We have speculated that this would be a one-player draft, and we’re getting closer to that reality.  Only Giolito is “succeeding” right now, and there’s rather fierce debate about his “ceiling.”   Renda technically has matriculated to the majors as well, but his .183 BA there isn’t exactly all-star calibre (and he was just outrighted, meaning he may be downgraded to “peak before majors” in future versions of this post).  Kieboom is on the 40-man roster but is 3rd out of 3 4th out of 4 on the Nats Catcher depth chart and may not even play in AAA next  year.   The only other two guys remaining from this draft class even projected to be trending steady are both clearly org-guys who are playing out the string (Perez, Orlan).  Of the 8 remaining players from this draft, Giolito is on the 40-man and no one else merited any discussion for Rule 5 protection this coming December.

If there was some complaint about the 2013 draft class … then how do you feel about this one?   I remember arguing in this space about whether a one-man draft could be a success if that one player was a perennial all-star (as Giolito projected to be for a while) and there was differing opinions on the subject.  Well, now that there’s questions about what Giolito will eventually be, now how do you feel about this draft class?

24 Responses to '2016 Season Statistical review of the 2012 Draft Class'

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  1. […] posts were especially  helpful too; here’s the 2013 version for College draftees and the  2012 version for high school-age draftees that are now Rule-5 […]

  2. Renda got DFA’d in the last week or so.

    Sum total from 2012 draft: 1/3 of Adam Eaton, six innings from David Carpenter (in Renda trade), and a little help in signing Carter Kieboom.

    What an awful draft class. They got things right with the high-risk/high-reward Giolito pick. Or maybe they did. It’s now on the Chisox to find out.

    Otherwise, this is junk. It’s only a technicality to count Renda and S. Kieboom as having “made it.” Neither Mooneyham nor Miller made it above Potomac. Perez basically got a social promotion to AA but actually hit better at Harrisburg than he did at Potomac.

    As noted from the last post, I don’t know what the proper expectations are for major-leaguers from a draft (beyond the cup-of-coffee variety), but I think it’s safe to say that the expectations should be higher than “one.” (And if we take the Marty view on Giolito, that “one” might even be iffy.)

    If you’re wondering why the Nats are having to trade to fill in behind the guys who have reached free agency over last couple of years, look at the failure rate of these drafts. Perhaps it’s ironic that the one successful piece from the draft had to be traded to make up for it’s overall shortcomings.

    I don’t know what they were thinking with pocket-sized Renda and Mooneyham, who wasn’t good in college (but really filled out a uniform). I don’t begrudge the Miller pick. He showed outstanding power in college, more than anyone else in recent Nat drafts (slugged .650 as a JR with 23 HRs). Kieboom showed no power in college and has continued to show no power. Renda had more HRs in college than Kieboom! There just wasn’t much to recommend most of these guys in the first place.

    For the record, Renda hit well in college, and he would have been a great pick in the 6-10 round range. I’m sure he was an underslot deal to leave some bucks for Giolito, but the 2d round was way too high.


    14 Dec 16 at 8:50 pm

  3. This might be the worst draft class in Nats history, and that’s giving Giolito enough value to lead the Eaton trade.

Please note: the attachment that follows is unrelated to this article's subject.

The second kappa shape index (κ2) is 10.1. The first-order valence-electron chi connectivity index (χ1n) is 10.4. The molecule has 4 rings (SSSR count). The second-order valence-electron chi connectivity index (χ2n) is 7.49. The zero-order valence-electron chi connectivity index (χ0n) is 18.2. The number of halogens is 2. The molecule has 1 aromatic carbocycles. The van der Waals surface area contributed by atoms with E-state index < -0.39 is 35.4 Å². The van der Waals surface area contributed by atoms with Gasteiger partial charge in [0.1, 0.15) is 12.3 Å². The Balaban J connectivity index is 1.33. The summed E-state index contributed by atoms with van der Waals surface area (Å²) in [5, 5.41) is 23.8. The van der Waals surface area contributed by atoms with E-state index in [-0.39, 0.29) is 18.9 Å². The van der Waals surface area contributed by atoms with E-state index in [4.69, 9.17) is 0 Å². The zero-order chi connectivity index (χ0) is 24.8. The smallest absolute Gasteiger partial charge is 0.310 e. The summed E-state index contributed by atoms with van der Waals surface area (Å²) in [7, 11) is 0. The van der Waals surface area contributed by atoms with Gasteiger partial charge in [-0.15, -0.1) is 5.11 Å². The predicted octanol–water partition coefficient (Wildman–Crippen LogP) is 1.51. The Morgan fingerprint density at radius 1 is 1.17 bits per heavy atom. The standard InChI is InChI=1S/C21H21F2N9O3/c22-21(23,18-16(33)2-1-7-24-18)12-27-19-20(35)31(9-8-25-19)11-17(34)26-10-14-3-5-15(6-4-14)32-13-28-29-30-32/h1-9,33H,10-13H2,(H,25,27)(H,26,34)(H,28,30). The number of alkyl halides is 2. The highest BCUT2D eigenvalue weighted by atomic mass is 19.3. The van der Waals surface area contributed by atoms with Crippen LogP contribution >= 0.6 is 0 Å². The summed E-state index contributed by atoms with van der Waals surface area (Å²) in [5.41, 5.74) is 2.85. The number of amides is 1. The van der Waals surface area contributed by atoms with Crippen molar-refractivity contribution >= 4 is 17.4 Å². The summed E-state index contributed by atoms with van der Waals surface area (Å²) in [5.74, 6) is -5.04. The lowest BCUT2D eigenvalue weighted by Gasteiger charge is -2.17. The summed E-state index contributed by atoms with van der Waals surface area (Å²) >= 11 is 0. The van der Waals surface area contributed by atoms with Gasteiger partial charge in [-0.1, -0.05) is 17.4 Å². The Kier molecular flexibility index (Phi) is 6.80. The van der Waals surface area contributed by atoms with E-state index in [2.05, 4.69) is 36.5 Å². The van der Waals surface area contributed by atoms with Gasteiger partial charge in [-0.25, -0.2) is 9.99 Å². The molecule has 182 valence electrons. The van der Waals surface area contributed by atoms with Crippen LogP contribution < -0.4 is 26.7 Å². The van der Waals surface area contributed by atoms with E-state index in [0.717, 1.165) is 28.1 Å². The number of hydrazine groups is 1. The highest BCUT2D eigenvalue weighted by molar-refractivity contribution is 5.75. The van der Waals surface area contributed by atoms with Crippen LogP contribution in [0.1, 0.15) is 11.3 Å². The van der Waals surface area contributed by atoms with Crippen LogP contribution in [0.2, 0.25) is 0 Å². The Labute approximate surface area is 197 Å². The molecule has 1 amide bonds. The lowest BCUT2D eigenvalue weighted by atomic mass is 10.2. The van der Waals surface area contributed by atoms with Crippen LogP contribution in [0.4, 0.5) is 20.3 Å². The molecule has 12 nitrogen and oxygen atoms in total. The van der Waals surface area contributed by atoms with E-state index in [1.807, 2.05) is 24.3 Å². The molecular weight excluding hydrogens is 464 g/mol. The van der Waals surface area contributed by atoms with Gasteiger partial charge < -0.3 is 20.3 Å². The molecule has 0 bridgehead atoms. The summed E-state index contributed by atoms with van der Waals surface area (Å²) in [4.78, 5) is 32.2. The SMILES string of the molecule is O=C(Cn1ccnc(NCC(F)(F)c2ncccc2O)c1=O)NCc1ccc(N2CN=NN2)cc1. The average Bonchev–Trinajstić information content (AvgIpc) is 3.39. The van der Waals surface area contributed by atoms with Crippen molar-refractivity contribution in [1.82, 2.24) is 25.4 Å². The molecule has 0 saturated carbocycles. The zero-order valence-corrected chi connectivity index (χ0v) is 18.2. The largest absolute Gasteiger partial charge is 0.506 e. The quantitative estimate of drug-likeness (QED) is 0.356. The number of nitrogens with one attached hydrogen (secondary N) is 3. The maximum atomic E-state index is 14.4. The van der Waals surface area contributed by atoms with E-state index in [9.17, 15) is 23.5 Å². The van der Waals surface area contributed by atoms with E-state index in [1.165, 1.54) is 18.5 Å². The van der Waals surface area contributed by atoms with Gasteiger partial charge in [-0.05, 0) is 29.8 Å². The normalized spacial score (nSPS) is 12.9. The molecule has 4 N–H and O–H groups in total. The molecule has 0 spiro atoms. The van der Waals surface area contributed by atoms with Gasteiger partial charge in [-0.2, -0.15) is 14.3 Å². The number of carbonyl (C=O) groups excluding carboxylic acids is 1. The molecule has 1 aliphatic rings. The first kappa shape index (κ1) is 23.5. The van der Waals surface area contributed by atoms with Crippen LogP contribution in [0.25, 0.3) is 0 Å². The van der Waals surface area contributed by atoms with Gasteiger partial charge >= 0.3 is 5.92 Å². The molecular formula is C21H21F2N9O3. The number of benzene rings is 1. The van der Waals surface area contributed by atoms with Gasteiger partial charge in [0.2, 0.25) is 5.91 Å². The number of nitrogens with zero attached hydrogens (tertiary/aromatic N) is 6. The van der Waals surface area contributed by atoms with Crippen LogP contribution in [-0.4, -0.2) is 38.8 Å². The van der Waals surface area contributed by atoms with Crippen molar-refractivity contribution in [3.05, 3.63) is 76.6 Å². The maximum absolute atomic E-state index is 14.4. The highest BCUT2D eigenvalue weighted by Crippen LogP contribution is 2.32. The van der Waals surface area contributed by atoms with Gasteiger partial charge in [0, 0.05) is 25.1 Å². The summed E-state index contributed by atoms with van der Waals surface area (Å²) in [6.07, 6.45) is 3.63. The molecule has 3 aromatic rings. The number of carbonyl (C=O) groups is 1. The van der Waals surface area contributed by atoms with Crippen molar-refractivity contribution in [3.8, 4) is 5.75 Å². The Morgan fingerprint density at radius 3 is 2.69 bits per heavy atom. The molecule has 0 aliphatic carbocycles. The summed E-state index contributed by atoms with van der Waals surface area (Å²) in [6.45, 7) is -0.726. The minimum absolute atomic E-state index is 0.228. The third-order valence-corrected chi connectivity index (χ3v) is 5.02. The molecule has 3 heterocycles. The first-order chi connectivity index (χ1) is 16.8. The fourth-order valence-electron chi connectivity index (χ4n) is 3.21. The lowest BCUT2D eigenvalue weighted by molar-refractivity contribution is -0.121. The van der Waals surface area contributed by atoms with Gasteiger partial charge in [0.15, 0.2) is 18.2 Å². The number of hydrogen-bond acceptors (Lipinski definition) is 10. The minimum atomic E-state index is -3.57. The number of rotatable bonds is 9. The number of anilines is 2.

14 Dec 16 at 9:30 pm

  4. Todd, I just love these trips down memory lane.

    It’s like trying to remember what you did in High School.
    A lot of “yeah, I remember that”

    Mark L

    14 Dec 16 at 10:59 pm

  5. With this draft, in other years I’ve also brought up the “what if” of whether the Nats should have drafted Wacha over Giolito. That doesn’t seem as big of a “what if” now with Wacha having some injury struggles, but he came up almost immediately and had a couple of really good years. Then you get into “what ifs” like whether the Nats would have had to trade for Fister if Wacha was already available.

    Seager was taken two picks after Giolito, but he also was a high schooler who is just reaching the majors. Piscotty was a much later 1st rounder (36th pick). Otherwise, there hasn’t been too much other talent bubbling to the top from the lower half of the 1st round. Alex Wood went five picks after Renda in the 2d. Other than the very top picks, this seems to have been a weak draft overall.


    15 Dec 16 at 8:20 am

  6. I read through this post after posting and it needed more editing. That’s the problem writing something and then waiting a month to post it; so much can happen 🙂

    Wacha versus Giolito; didn’t we read that Rizzo had Giolito higher up and Wacha next on his board at the time of the drafting? Kudos for him sticking with his plan; based on what Wacha did early (like, make the majors inside of a year and be effective for a playoff contender) you’d take him over Giolito in a re-draft, even before accounting for Gioito’s rise and now subsequent fall in the rankings. Would Wacha have made a difference for the 2013 and 2015 teams that failed to make the playoffs? On the 2014 team that got beat in the NLDS? maybe, maybe not.

    Todd Boss

    15 Dec 16 at 9:11 am

  7. Spencer Kieboom doesn’t even have a major league at bat – he has a major league plate appearance (he walked). Hey, but his OBP is 1.000! And his OPS is also 1.000! That plays!

    I wonder if there is a distinction between at bats and plate appearances for the purposes of the MLB health plan …

    John C.

    15 Dec 16 at 9:35 am

  8. Do you think Kieboom can keep up those levels of performance? Maybe that Norris acquisition was foolish 😉

    Todd Boss

    15 Dec 16 at 9:45 am

  9. Spencer Kieboom, the new Moonlight Graham.


    15 Dec 16 at 10:38 am